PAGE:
I was impressed with Shaun Williams’ composure in not throwing a punch when Kyle Turley head-butted him. That was as big of a play as a 15-yard quarterback sack. Shaun also looked good on the blitz a number of times, forcing incompletions. His missed tackle on Ricky Williams was costly however.

CB Jason Sehorn (7 tackles) played well and kept his man quiet for the most part. I didn’t like his wussy attempt at a tackle on Williams late in the first half however. He had great position on the 4th-and-1 pass late in the game, but didn’t knock the ball away.

Will Peterson and Will Allen are both learning and not making any major mistakes, but they are still giving up too many plays. It seems to me that Allen is primarily concerned with getting beat deep and is playing pretty soft (understandable for a rookie). Thus, while he is doing a very nice job of defending deep passes, he is getting beat short quite a bit, especially to the inside of the field. Will Peterson is sometimes guilty of the same. He got beat for 15 yards on the last drive, but also saved the day with his defense of the 3rd-and-goal pass. These two should continue to improve with experience, but a real sophisticated passing attack is going to take advantage of their inexperience at some point.

I thought Emmanuel McDaniel played pretty poorly. He had good coverage on one deep pass over the middle, but he was beaten a few of times. He gave up a first down on 2nd-and-10 on the Saints’ last drive of the half. He then got beat for a first down on 3rd-and-4 on the same drive where he gave up the 32-yard touchdown. E-Mac had good position, but didn’t play the ball on the TD.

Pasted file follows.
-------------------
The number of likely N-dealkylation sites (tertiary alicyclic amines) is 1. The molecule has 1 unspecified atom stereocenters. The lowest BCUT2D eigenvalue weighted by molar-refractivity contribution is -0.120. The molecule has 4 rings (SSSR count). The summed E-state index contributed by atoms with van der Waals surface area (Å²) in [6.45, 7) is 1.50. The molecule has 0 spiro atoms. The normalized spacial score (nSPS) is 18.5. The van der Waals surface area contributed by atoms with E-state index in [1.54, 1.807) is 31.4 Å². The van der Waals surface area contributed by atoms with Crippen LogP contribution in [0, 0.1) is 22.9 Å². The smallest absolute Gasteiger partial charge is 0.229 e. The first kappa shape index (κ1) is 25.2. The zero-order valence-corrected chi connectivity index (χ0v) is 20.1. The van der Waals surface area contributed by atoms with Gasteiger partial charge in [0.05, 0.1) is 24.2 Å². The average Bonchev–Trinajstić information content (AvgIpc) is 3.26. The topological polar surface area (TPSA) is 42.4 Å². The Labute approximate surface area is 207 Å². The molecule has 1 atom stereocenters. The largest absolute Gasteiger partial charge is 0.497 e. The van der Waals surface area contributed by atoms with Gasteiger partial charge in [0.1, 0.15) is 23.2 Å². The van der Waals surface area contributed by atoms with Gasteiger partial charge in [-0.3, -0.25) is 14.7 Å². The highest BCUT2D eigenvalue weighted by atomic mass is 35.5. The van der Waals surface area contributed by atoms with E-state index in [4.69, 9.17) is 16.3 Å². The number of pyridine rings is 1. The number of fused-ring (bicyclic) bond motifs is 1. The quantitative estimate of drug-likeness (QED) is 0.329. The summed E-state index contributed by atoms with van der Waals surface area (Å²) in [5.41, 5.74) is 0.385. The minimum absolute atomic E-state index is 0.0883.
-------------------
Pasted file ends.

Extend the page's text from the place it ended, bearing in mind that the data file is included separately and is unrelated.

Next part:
Special Teams: Rodney Williams is punting at a Pro Bowl level. He averaged 46.5 yards a punt on eight punts and did a good job with his efforts inside the 20-yard line too. He only had one bad punt.

For some reason, Owen Pochman had a really poor day on his kick-offs. Let’s hope he doesn’t have a problem with the turf. One of his kick-offs landed at the 19 yard line, another at the 23 yard line (the latter coming off a five yard penalty was also a line-drive).

Kick coverage on the first kick-off was a disaster as the entire left side of the coverage unit was not to be seen, resulting in a 68-yard return. After that, the coverage was pretty strong with Clayton White making a big hit on one return. Punt coverage was strong, aided by Williams’ booming punts. Emmanuel McDaniel made a nice play as a gunner on one return.

Tiki Barber had another nice punt return, showing good balance for a 20-yard gain. Amani Toomer continues to look terrible on punt returns as he is very reluctant to take the ball directly up the field. Ron Dixon had a very nice return on a kick-off for 43 yards.

The Giants need to do a better job of defending the onsides kick – they were lucky that the one in the 4th quarter took so long to go 10 yards.


These Are Football People

by David Oliver